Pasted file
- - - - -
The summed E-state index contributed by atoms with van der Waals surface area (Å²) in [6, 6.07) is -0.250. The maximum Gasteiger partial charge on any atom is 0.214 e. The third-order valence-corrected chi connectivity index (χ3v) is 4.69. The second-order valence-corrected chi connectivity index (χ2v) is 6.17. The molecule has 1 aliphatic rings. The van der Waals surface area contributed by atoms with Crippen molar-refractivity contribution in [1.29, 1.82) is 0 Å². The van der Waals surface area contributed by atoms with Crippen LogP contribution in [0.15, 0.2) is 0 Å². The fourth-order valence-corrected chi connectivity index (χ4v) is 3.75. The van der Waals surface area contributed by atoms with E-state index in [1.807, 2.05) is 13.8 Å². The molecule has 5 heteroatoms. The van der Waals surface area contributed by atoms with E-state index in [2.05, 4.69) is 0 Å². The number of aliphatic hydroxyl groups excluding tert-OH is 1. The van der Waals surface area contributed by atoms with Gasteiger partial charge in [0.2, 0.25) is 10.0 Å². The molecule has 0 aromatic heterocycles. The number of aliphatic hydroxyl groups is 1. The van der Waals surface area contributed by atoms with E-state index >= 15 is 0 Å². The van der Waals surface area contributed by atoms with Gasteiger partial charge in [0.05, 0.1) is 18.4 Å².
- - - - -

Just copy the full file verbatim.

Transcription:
The summed E-state index contributed by atoms with van der Waals surface area (Å²) in [6, 6.07) is -0.250. The maximum Gasteiger partial charge on any atom is 0.214 e. The third-order valence-corrected chi connectivity index (χ3v) is 4.69. The second-order valence-corrected chi connectivity index (χ2v) is 6.17. The molecule has 1 aliphatic rings. The van der Waals surface area contributed by atoms with Crippen molar-refractivity contribution in [1.29, 1.82) is 0 Å². The van der Waals surface area contributed by atoms with Crippen LogP contribution in [0.15, 0.2) is 0 Å². The fourth-order valence-corrected chi connectivity index (χ4v) is 3.75. The van der Waals surface area contributed by atoms with E-state index in [1.807, 2.05) is 13.8 Å². The molecule has 5 heteroatoms. The van der Waals surface area contributed by atoms with E-state index in [2.05, 4.69) is 0 Å². The number of aliphatic hydroxyl groups excluding tert-OH is 1. The van der Waals surface area contributed by atoms with Gasteiger partial charge in [0.2, 0.25) is 10.0 Å². The molecule has 0 aromatic heterocycles. The number of aliphatic hydroxyl groups is 1. The van der Waals surface area contributed by atoms with E-state index >= 15 is 0 Å². The van der Waals surface area contributed by atoms with Gasteiger partial charge in [0.05, 0.1) is 18.4 Å².